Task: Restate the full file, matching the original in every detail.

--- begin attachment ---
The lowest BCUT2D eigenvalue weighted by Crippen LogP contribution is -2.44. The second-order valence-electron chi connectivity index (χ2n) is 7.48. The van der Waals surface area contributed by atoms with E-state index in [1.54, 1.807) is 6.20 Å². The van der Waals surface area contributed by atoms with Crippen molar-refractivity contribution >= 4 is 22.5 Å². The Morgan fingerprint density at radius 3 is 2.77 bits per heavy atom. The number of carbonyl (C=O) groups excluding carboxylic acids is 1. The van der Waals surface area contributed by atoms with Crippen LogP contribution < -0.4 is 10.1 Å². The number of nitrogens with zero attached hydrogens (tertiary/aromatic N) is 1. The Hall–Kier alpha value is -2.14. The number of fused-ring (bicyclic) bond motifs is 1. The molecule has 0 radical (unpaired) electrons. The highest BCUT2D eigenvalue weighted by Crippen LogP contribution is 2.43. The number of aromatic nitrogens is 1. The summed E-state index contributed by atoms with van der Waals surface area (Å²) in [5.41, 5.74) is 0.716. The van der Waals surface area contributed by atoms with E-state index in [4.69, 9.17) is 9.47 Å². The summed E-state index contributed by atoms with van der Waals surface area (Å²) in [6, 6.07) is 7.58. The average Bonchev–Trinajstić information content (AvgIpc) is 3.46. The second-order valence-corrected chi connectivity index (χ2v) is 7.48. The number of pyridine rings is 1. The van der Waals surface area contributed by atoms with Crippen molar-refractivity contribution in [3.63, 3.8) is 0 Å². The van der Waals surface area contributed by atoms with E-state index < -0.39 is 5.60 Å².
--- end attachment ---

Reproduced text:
The lowest BCUT2D eigenvalue weighted by Crippen LogP contribution is -2.44. The second-order valence-electron chi connectivity index (χ2n) is 7.48. The van der Waals surface area contributed by atoms with E-state index in [1.54, 1.807) is 6.20 Å². The van der Waals surface area contributed by atoms with Crippen molar-refractivity contribution >= 4 is 22.5 Å². The Morgan fingerprint density at radius 3 is 2.77 bits per heavy atom. The number of carbonyl (C=O) groups excluding carboxylic acids is 1. The van der Waals surface area contributed by atoms with Crippen LogP contribution < -0.4 is 10.1 Å². The number of nitrogens with zero attached hydrogens (tertiary/aromatic N) is 1. The Hall–Kier alpha value is -2.14. The number of fused-ring (bicyclic) bond motifs is 1. The molecule has 0 radical (unpaired) electrons. The highest BCUT2D eigenvalue weighted by Crippen LogP contribution is 2.43. The number of aromatic nitrogens is 1. The summed E-state index contributed by atoms with van der Waals surface area (Å²) in [5.41, 5.74) is 0.716. The van der Waals surface area contributed by atoms with E-state index in [4.69, 9.17) is 9.47 Å². The summed E-state index contributed by atoms with van der Waals surface area (Å²) in [6, 6.07) is 7.58. The average Bonchev–Trinajstić information content (AvgIpc) is 3.46. The second-order valence-corrected chi connectivity index (χ2v) is 7.48. The number of pyridine rings is 1. The van der Waals surface area contributed by atoms with Crippen molar-refractivity contribution in [3.63, 3.8) is 0 Å². The van der Waals surface area contributed by atoms with E-state index < -0.39 is 5.60 Å².